It’s time to mourn the hipster — the last bastion of class consciousness

A couple of weeks ago, I discovered a thread on a private subforum of my computer called, ironically, “Hipster Issues.”

In it, I could ask for advice from other savvy hipsters about everything from picking great band names (we all have some PBR-fueled doodling), to how to discard old or unused garments on a small budget, to why these celebrities are so damn annoying — to last night’s O.J. Simpson football replay.

It’s short, compact, and contains no appeals to logic. It has zero news value, and I don’t even think the subforum has a target demographic — it’s a place for early 20-somethings to bitch endlessly about nothing. But it was refreshing to me because of its tone of realness. “Hipster” was born, it seemed, in a time when people were doing cool stuff without the same need to be better than everybody else. (This was also the year of Keith Haring.) Hipsters don’t feel like they are bringing a “burden” to the mainstream, and nothing we do is as urgent as the Taylor Swift shade wars.

So imagine my surprise when I read several days ago that this form of group dynamic is quickly disappearing. “Scrounging,” or selling or trade of items “for the purpose of survival” is “virtually non-existent” on the San Francisco-based Mophie’s website, where techies are now buying and selling big-ticket items (including in-ear microphones), according to the San Francisco Business Times. People no longer fear a hipster auction invite because they know that many in a group don’t need to gather. People don’t muddle through trade groups because if they stick together, they can do incredible things like share and solve problems while getting a great deal.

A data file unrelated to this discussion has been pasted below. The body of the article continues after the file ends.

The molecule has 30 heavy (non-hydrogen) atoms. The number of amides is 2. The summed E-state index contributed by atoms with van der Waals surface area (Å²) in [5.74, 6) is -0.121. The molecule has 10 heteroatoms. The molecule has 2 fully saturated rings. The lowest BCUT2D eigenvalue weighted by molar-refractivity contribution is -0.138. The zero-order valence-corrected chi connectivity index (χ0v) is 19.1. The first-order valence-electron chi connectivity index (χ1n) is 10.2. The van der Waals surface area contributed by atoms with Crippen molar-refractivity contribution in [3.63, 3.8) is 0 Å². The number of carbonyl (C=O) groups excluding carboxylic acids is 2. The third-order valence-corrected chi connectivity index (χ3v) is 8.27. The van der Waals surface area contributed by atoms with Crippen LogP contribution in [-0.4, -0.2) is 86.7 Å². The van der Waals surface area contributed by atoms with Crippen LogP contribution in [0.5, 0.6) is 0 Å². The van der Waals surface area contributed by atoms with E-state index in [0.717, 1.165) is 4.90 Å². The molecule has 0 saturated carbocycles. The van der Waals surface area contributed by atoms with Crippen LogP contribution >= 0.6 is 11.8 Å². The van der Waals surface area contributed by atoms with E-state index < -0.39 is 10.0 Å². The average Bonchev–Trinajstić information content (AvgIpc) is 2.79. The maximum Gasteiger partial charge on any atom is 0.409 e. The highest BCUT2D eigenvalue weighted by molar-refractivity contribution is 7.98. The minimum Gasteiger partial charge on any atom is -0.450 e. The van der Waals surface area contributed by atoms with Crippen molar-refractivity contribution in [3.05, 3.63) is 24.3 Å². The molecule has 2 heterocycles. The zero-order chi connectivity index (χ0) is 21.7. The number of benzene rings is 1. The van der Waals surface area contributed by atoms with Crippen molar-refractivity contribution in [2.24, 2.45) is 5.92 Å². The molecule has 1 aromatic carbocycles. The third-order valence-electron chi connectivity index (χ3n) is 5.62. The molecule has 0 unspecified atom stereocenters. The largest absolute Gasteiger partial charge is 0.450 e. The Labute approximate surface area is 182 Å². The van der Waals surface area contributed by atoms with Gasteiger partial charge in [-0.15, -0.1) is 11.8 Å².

How could this happen?

For one thing, tech moguls now want their companies to be cool, and class consciousness doesn’t “look great” for their best new product pitch. There’s also no denying that the hidden agenda of email groups, Craigslist posts, and social media “likes” isn’t to connect strangers with people like them; some of us already know each other for the meaningful and meaningful only for our niche communities.

But the biggest reason the clique is being stripped away is that it’s been subverted. This is not the same kind of class-consciousness that needs to be subverted in order to form another culture; a broader, more humanistic one.

The new culture is one where your aunt is the online version of some online hipster, but your aunt isn’t doing anything new. She just doesn’t care about [insert cool market-level activity] as much as the blogs do. So as a side benefit, they’re not offended that your aunt just read a bunch of [insert cool Internet site of interest] for ten hours. She’s not thinking that you are shopping for cheaper replacements for that pair of high-heeled rubber boots that her last clothes store destroyed. She just notices how odd your aunt is getting at her Instagram selfies and wonders, is this real or do I just work out?

That’s the point: Americans don’t mind being sub-cultural by association, but they don’t mind real sub-culture. We already have some cool people — the avant-garde among us, but even among us, everyone is a curmudgeon or an “influencer.” We just don’t need more cool people. Because everyone who’s cool already finds everything cool.

Not everyone is stuck in need of serious social reinforcement. We all know exactly what we are. There is no need to explain why we like Waving Blackpool Mussels or a pair of rain boots that has “Disco Central” written on the lining. It’s like Shire settings for Harry Potter. These things aren’t quite being eaten — but then again, aren’t they still ruined? I don’t blame you for it.

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